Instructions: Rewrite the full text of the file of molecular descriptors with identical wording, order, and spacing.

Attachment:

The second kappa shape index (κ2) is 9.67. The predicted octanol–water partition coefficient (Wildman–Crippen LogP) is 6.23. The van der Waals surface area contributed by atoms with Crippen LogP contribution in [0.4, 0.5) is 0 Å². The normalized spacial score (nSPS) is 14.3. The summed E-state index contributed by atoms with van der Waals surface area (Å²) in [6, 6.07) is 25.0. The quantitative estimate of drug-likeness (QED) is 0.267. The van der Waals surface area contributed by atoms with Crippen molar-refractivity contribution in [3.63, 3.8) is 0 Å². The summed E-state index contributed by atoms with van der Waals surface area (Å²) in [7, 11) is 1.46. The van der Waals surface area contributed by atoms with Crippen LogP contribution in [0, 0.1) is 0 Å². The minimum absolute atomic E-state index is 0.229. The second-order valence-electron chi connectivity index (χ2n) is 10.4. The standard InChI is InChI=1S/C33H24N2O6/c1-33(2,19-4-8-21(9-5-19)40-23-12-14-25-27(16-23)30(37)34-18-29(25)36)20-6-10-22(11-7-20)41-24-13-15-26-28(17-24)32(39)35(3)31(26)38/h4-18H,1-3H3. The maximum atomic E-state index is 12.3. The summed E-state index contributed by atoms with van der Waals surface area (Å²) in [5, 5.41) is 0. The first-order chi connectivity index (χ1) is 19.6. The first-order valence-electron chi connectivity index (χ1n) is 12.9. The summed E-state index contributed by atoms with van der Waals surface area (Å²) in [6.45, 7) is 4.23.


The second kappa shape index (κ2) is 9.67. The predicted octanol–water partition coefficient (Wildman–Crippen LogP) is 6.23. The van der Waals surface area contributed by atoms with Crippen LogP contribution in [0.4, 0.5) is 0 Å². The normalized spacial score (nSPS) is 14.3. The summed E-state index contributed by atoms with van der Waals surface area (Å²) in [6, 6.07) is 25.0. The quantitative estimate of drug-likeness (QED) is 0.267. The van der Waals surface area contributed by atoms with Crippen molar-refractivity contribution in [3.63, 3.8) is 0 Å². The summed E-state index contributed by atoms with van der Waals surface area (Å²) in [7, 11) is 1.46. The van der Waals surface area contributed by atoms with Crippen LogP contribution in [0, 0.1) is 0 Å². The minimum absolute atomic E-state index is 0.229. The second-order valence-electron chi connectivity index (χ2n) is 10.4. The standard InChI is InChI=1S/C33H24N2O6/c1-33(2,19-4-8-21(9-5-19)40-23-12-14-25-27(16-23)30(37)34-18-29(25)36)20-6-10-22(11-7-20)41-24-13-15-26-28(17-24)32(39)35(3)31(26)38/h4-18H,1-3H3. The maximum atomic E-state index is 12.3. The summed E-state index contributed by atoms with van der Waals surface area (Å²) in [5, 5.41) is 0. The first-order chi connectivity index (χ1) is 19.6. The first-order valence-electron chi connectivity index (χ1n) is 12.9. The summed E-state index contributed by atoms with van der Waals surface area (Å²) in [6.45, 7) is 4.23.